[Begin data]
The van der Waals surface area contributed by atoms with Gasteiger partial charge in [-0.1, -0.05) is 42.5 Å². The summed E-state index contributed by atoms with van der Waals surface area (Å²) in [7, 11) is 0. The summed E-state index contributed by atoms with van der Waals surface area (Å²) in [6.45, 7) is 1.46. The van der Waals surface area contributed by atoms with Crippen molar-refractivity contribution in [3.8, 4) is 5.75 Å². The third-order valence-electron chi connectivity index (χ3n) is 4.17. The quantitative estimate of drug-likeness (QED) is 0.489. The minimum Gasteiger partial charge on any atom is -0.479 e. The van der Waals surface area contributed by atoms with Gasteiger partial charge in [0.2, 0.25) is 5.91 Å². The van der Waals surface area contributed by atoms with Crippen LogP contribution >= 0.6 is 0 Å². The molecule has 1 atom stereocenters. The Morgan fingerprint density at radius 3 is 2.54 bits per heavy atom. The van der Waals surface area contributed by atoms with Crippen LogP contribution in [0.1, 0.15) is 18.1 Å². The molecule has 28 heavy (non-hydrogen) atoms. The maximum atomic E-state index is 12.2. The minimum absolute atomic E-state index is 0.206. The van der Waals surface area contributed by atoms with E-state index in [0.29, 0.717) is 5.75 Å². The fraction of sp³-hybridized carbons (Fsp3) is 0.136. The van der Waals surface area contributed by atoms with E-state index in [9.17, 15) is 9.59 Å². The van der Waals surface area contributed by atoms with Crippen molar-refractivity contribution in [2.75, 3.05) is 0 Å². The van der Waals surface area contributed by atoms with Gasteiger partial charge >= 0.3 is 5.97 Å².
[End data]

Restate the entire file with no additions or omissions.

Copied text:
The van der Waals surface area contributed by atoms with Gasteiger partial charge in [-0.1, -0.05) is 42.5 Å². The summed E-state index contributed by atoms with van der Waals surface area (Å²) in [7, 11) is 0. The summed E-state index contributed by atoms with van der Waals surface area (Å²) in [6.45, 7) is 1.46. The van der Waals surface area contributed by atoms with Crippen molar-refractivity contribution in [3.8, 4) is 5.75 Å². The third-order valence-electron chi connectivity index (χ3n) is 4.17. The quantitative estimate of drug-likeness (QED) is 0.489. The minimum Gasteiger partial charge on any atom is -0.479 e. The van der Waals surface area contributed by atoms with Gasteiger partial charge in [0.2, 0.25) is 5.91 Å². The van der Waals surface area contributed by atoms with Crippen LogP contribution >= 0.6 is 0 Å². The molecule has 1 atom stereocenters. The Morgan fingerprint density at radius 3 is 2.54 bits per heavy atom. The van der Waals surface area contributed by atoms with Crippen LogP contribution in [0.1, 0.15) is 18.1 Å². The molecule has 28 heavy (non-hydrogen) atoms. The maximum atomic E-state index is 12.2. The minimum absolute atomic E-state index is 0.206. The van der Waals surface area contributed by atoms with E-state index in [0.29, 0.717) is 5.75 Å². The fraction of sp³-hybridized carbons (Fsp3) is 0.136. The van der Waals surface area contributed by atoms with E-state index in [9.17, 15) is 9.59 Å². The van der Waals surface area contributed by atoms with Crippen molar-refractivity contribution in [2.75, 3.05) is 0 Å². The van der Waals surface area contributed by atoms with Gasteiger partial charge >= 0.3 is 5.97 Å².